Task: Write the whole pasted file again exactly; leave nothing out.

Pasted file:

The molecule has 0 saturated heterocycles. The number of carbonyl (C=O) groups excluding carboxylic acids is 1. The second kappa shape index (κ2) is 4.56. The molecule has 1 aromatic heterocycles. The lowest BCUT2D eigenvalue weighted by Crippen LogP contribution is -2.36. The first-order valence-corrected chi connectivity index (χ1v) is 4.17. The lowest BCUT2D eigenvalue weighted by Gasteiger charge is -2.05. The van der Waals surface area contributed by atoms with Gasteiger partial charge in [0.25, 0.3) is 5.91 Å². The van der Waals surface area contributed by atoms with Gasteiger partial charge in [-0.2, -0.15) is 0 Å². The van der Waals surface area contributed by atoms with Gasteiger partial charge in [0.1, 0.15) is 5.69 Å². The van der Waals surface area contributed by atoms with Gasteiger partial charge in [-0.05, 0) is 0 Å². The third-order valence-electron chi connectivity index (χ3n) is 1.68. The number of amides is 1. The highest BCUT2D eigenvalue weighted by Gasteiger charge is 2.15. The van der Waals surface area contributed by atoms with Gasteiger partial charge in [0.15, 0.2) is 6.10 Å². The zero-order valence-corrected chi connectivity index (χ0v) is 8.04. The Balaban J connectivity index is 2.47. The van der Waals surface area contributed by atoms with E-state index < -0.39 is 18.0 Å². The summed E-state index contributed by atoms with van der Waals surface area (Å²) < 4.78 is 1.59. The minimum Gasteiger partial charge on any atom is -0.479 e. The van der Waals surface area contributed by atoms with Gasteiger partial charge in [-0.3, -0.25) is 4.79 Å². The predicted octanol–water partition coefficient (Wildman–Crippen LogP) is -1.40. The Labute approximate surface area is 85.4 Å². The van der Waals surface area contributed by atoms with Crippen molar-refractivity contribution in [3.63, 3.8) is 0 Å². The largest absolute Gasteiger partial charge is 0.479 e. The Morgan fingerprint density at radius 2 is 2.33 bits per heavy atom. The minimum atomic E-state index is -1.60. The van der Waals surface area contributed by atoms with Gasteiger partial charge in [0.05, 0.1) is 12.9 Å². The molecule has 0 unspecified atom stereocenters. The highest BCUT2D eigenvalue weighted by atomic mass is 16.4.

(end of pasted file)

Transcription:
The molecule has 0 saturated heterocycles. The number of carbonyl (C=O) groups excluding carboxylic acids is 1. The second kappa shape index (κ2) is 4.56. The molecule has 1 aromatic heterocycles. The lowest BCUT2D eigenvalue weighted by Crippen LogP contribution is -2.36. The first-order valence-corrected chi connectivity index (χ1v) is 4.17. The lowest BCUT2D eigenvalue weighted by Gasteiger charge is -2.05. The van der Waals surface area contributed by atoms with Gasteiger partial charge in [0.25, 0.3) is 5.91 Å². The van der Waals surface area contributed by atoms with Gasteiger partial charge in [-0.2, -0.15) is 0 Å². The van der Waals surface area contributed by atoms with Gasteiger partial charge in [0.1, 0.15) is 5.69 Å². The van der Waals surface area contributed by atoms with Gasteiger partial charge in [-0.05, 0) is 0 Å². The third-order valence-electron chi connectivity index (χ3n) is 1.68. The number of amides is 1. The highest BCUT2D eigenvalue weighted by Gasteiger charge is 2.15. The van der Waals surface area contributed by atoms with Gasteiger partial charge in [0.15, 0.2) is 6.10 Å². The zero-order valence-corrected chi connectivity index (χ0v) is 8.04. The Balaban J connectivity index is 2.47. The van der Waals surface area contributed by atoms with E-state index < -0.39 is 18.0 Å². The summed E-state index contributed by atoms with van der Waals surface area (Å²) < 4.78 is 1.59. The minimum Gasteiger partial charge on any atom is -0.479 e. The van der Waals surface area contributed by atoms with Gasteiger partial charge in [-0.3, -0.25) is 4.79 Å². The predicted octanol–water partition coefficient (Wildman–Crippen LogP) is -1.40. The Labute approximate surface area is 85.4 Å². The van der Waals surface area contributed by atoms with Crippen molar-refractivity contribution in [3.63, 3.8) is 0 Å². The largest absolute Gasteiger partial charge is 0.479 e. The Morgan fingerprint density at radius 2 is 2.33 bits per heavy atom. The minimum atomic E-state index is -1.60. The van der Waals surface area contributed by atoms with Gasteiger partial charge in [0.05, 0.1) is 12.9 Å². The molecule has 0 unspecified atom stereocenters. The highest BCUT2D eigenvalue weighted by atomic mass is 16.4.